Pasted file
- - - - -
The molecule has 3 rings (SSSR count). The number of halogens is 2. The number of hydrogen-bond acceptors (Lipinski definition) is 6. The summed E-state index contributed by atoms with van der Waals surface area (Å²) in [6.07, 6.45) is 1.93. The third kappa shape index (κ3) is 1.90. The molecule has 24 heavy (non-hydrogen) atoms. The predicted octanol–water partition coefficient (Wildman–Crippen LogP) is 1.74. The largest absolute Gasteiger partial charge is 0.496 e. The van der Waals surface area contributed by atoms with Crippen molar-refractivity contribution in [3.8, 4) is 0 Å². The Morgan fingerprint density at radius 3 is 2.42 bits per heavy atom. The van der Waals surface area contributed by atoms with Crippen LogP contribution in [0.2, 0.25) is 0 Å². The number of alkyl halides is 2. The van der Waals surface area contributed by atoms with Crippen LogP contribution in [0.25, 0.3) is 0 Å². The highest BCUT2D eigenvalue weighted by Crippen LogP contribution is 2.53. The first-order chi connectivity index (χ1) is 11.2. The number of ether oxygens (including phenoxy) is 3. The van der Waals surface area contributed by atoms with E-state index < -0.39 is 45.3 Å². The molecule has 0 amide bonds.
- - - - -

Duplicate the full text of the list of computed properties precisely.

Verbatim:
The molecule has 3 rings (SSSR count). The number of halogens is 2. The number of hydrogen-bond acceptors (Lipinski definition) is 6. The summed E-state index contributed by atoms with van der Waals surface area (Å²) in [6.07, 6.45) is 1.93. The third kappa shape index (κ3) is 1.90. The molecule has 24 heavy (non-hydrogen) atoms. The predicted octanol–water partition coefficient (Wildman–Crippen LogP) is 1.74. The largest absolute Gasteiger partial charge is 0.496 e. The van der Waals surface area contributed by atoms with Crippen molar-refractivity contribution in [3.8, 4) is 0 Å². The Morgan fingerprint density at radius 3 is 2.42 bits per heavy atom. The van der Waals surface area contributed by atoms with Crippen LogP contribution in [0.2, 0.25) is 0 Å². The number of alkyl halides is 2. The van der Waals surface area contributed by atoms with Crippen LogP contribution in [0.25, 0.3) is 0 Å². The highest BCUT2D eigenvalue weighted by Crippen LogP contribution is 2.53. The first-order chi connectivity index (χ1) is 11.2. The number of ether oxygens (including phenoxy) is 3. The van der Waals surface area contributed by atoms with E-state index < -0.39 is 45.3 Å². The molecule has 0 amide bonds.